was a Japanese optical manufacturer. Founded in 1951 by Toshio Norita , it originally made lenses for binoculars but moved on to prisms and thence pentaprisms for SLR cameras.
Musashino Kōki had been making a 6×6 SLR called the Rittreck 6×6 from 1968; for which Norita had been making the pentaprism finder and the three lenses (wide, standard, and tele). When Musashino decided to terminate production of this camera, Norita decided to expand from being merely an optical designer/manufacturer to manufacturing cameras, and took over machine tools, assembly, and some staff from Musashino.
For its new "Norita 66", Norita expanded the range of lenses: the 55/80/160mm selection for the Rittreck became 40/55/80/160/240/400. Additionally it produced a 75mm f/3.5 lens with built-in shutter (bypassing the focal-plane shutter for high-speed synchronization with electronic flash); but most remarkably the speed of the 80mm standard lens was increased to f/2, fast for a medium-format lens.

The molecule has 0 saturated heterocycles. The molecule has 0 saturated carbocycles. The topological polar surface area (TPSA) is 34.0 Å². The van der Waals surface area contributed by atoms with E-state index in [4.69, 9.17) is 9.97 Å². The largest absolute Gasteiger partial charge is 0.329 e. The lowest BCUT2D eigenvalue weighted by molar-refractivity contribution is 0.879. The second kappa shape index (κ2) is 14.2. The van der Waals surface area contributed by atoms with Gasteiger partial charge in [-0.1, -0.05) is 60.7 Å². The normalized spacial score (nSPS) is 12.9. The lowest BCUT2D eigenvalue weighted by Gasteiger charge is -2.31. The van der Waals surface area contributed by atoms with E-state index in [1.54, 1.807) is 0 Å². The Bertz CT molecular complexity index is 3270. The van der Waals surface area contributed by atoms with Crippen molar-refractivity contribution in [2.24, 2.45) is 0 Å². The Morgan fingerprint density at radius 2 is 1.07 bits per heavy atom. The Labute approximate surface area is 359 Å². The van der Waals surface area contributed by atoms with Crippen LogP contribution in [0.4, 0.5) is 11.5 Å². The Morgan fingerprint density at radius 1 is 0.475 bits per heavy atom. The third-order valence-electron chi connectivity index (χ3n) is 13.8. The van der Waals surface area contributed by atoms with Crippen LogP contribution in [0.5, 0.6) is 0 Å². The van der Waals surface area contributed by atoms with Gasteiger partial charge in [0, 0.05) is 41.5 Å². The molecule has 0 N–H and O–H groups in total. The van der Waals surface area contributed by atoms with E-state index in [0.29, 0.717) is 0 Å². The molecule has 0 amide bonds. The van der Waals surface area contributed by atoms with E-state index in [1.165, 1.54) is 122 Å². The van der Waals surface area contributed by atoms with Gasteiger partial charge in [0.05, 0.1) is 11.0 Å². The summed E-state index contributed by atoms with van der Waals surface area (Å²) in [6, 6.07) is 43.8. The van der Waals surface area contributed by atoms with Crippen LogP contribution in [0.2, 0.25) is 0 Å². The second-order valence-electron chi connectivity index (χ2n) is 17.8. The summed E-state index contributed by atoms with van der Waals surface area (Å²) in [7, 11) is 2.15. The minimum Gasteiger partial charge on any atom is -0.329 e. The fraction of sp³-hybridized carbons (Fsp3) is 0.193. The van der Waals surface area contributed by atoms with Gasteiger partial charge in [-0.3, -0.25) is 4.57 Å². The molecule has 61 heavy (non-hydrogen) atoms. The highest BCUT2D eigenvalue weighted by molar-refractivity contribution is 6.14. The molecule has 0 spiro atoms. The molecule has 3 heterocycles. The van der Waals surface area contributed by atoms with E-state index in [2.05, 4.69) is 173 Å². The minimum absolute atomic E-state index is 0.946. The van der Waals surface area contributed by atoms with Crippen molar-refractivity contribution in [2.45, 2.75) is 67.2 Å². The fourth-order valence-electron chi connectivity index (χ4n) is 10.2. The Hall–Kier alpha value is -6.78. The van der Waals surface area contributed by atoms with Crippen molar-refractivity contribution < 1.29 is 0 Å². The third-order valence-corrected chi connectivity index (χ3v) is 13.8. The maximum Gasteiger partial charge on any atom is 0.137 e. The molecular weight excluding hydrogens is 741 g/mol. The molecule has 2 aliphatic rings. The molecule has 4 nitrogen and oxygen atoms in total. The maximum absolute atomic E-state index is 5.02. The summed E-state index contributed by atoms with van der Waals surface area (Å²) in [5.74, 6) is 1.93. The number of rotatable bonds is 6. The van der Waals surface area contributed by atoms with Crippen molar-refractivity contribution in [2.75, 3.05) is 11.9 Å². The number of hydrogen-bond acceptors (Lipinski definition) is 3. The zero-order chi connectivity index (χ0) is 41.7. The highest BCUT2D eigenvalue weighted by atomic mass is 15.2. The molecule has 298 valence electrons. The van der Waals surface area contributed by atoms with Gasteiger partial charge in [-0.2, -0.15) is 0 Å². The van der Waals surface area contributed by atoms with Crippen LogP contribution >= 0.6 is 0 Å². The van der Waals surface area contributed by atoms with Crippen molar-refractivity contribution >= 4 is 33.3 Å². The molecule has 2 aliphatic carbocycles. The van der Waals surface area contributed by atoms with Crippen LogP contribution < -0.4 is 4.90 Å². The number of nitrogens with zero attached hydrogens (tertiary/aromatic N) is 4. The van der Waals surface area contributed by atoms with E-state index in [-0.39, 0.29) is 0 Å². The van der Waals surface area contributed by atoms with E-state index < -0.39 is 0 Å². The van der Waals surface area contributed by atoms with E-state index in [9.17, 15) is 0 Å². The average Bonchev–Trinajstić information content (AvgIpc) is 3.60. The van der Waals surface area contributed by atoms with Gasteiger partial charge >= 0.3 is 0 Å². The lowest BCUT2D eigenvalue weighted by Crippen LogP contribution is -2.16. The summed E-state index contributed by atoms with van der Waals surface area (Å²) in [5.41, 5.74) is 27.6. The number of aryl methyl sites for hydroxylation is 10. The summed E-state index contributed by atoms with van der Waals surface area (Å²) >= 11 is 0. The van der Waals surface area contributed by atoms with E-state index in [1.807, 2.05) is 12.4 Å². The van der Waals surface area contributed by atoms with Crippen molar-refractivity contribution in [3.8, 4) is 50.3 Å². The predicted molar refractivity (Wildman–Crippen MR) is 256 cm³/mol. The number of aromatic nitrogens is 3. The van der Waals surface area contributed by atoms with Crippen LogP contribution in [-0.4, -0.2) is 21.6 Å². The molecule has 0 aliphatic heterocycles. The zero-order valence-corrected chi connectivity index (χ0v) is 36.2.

Norita tied up with Singer, owner of Graflex, and exported cameras to the US, where they were sold as, and inscribed, "Graflex Norita". Norita also exported cameras to France, West Germany, the Netherlands, and Czechoslovakia.
Norita no longer exists.